Future Workforce for Materials Innovation

Development of new and improved materials is often foundational in solutions to grand challenges that affect quality of life such as mobile communications and computing, sustainable energy, water and food supplies, mobility, health, and security. Today’s competitive environment demands that various aspects of materials discovery, design, and development be pursued concurrently. 

To achieve this, Georgia Tech envisions the need to embrace the materials innovation ecosystem, comprising the constellation of technologies and disciplines that rely on experiments, computation, and digital data to accelerate the pace of materials discovery and development. Some of these disciplines have been taught for decades in the context of the materials sciences, such as structure characterization, materials theory and computation, databases, and property measurements.  This innovation ecosystem further expands into fields such as uncertainty quantification and management, manufacturing processes, entrepreneurship, multiscale modeling, knowledge systems and databases, systems design exploration, manufacturing scale-up, automation, in situ process measurements, and materials data sciences and informatics.

                              
 

This constellation of disciplines, methods, and tools – that are essential in the global era of materials research and development – will support:

  • discovery guided by modeling and simulation with a use-inspired “technology pull” from application requirements;
  • development that occurs across multiple organizations (industry, academia, government, etc.), crossing international borders in many cases, and;
  • more rapid assessment of potential applications via e-collaborations (e.g., distributed collaborations of experts, crowd sourcing, social networking).

Colleges and universities have an imperative to design curricula and pursue partnerships to prepare the future workforce in the context of this expanded perspective. It is clear that these experiences will extend beyond the classroom to include integrated design project experiences, internships in industry, collaborative distance learning, on-line courses, and continuing education/retraining.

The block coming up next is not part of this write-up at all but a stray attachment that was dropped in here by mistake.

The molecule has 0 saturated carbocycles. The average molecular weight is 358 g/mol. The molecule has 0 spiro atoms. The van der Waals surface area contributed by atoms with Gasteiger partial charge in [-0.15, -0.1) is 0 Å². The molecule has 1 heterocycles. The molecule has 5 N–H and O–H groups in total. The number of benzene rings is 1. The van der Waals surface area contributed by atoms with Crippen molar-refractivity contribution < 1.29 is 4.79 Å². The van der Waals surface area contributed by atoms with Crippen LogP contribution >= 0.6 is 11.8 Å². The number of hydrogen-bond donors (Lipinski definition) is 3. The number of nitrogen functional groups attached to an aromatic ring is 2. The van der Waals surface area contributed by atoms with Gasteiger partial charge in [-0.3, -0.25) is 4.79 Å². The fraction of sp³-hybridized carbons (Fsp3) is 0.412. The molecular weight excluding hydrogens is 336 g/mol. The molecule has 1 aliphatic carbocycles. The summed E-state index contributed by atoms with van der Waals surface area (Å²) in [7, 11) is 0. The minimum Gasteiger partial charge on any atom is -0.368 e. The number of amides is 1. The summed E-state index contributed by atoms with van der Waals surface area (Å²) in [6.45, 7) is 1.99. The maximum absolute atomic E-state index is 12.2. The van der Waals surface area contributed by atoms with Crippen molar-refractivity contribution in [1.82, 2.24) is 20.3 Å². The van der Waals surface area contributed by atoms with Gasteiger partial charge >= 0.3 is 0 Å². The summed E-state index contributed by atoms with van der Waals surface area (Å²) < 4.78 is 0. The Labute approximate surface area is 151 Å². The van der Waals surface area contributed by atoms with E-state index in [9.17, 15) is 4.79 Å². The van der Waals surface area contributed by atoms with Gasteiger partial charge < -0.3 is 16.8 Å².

The Georgia Tech Institute for Materials is configured to support the necessary transformative programs and broad multidisciplinary demands of the future materials workforce, supporting pursuit of Integrated Computational Materials Engineering and the U.S. Materials Genome Initiative.

The FLAMEL program is an important joint initiative between IMat and Computational Science and Engineering within the College of Computing aimed at preparing the future workforce in materials data sciences and informatics.  This NSF Integrated Graduate Education and Research Traineeship Program (IGERT) is anticipated to support the research of over 20 doctoral students working at the interface of materials research and data sciences during the period 2014-19.

Through its leadership role in hosting regional and national workshops and planning activities for the MGI, IMat is also pursuing development of materials data sciences and informatics on the national scale as part of the national Materials Accelerator Network, jointly founded in 2014 as an element of the MGI with the University of Wisconsin-Madison and the University of Michigan.

In spring 2016, IMat expects to launch two new Massive Open Online Courses (MOOCs) in accelerated materials discovery and development through Coursera:

  • High Throughput Methods in Materials Discovery and Development
  • Materials Data Sciences and Informatics